“Black Mirror: Bandersnatch” Netflix’s first interactive film


Juve Angulo, Editorial Cartoonist

Black Mirror: Bandersnatch was released on Dec 28, 2018 on Netflix. Set in the same universe as Black Mirror, the movie stars Will Poulter, Fionn Whitehead, Asim Chaudhry, Alice Lowe, Craig Parkinson, Tallulah Rose Haddon, and Catriona Knox, and is directed by David Slade.
Based in 1984, the film follows Stefan Butler (Fionn Whitehead), as he is given a great opportunity to create a video game based on the book Bandersnatch, one of Stefan’s all-time favorites. He develops the game for Tuckersoft, the company developing the game, run by Mohan Thakur. He is also given the opportunity to work with Colin Rittman (Will Poulter), one of the lead game developers at the time. The story follows Stefan’s emotional/mental state, as there are many scenes that see him talking about it with his therapist.
However, this film isn’t like any other. This movie is an interactive film, meaning viewers are given many choices throughout the film that affect the main plot. The choices affect the star rating received on the game (Bandersnatch), on a TV show discussing the latest video games.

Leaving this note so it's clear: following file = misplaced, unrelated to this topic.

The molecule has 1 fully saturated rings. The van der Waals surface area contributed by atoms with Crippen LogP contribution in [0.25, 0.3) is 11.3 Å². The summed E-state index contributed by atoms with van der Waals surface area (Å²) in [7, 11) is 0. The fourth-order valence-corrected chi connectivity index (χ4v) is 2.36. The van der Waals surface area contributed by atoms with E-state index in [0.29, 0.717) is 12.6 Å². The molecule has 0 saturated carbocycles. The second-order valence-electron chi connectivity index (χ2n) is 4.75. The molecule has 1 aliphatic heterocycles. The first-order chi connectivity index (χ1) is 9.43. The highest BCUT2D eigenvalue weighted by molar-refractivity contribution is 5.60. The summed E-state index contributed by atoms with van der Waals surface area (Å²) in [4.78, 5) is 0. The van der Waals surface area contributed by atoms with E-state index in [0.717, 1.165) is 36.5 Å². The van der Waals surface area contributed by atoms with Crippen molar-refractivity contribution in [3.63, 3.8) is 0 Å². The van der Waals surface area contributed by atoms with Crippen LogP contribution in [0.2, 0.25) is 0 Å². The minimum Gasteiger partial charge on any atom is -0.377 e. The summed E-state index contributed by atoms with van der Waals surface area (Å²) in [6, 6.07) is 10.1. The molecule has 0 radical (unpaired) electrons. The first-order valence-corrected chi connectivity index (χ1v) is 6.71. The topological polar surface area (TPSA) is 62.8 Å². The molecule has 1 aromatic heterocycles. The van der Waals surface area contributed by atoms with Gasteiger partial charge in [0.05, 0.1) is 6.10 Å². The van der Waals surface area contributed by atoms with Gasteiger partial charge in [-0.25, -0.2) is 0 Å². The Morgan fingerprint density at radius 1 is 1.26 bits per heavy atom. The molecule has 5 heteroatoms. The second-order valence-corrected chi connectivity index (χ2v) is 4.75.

The only thing hindering viewers from truly choosing the options viewers feel is best, is that sometimes the show detects a choice that shouldn’t have been chosen, and it will take viewers back to choose the correct path. At the same time, it directs viewers to each individual ending. Speaking of endings, some are bizarre and leave people scratching their heads, such as an ending that causes you to enter a code, which many believe there are many. This led to many conspiracies about what it all means, while some need viewers to think back to figure out a list of numbers to call someone.
Overall, Black Mirror: Bandersnatch is a wild ride of a movie, and I would personally love to see this kind of choice-making technology integrated into future Netflix films. I’m giving it a light 4.5 out of 5.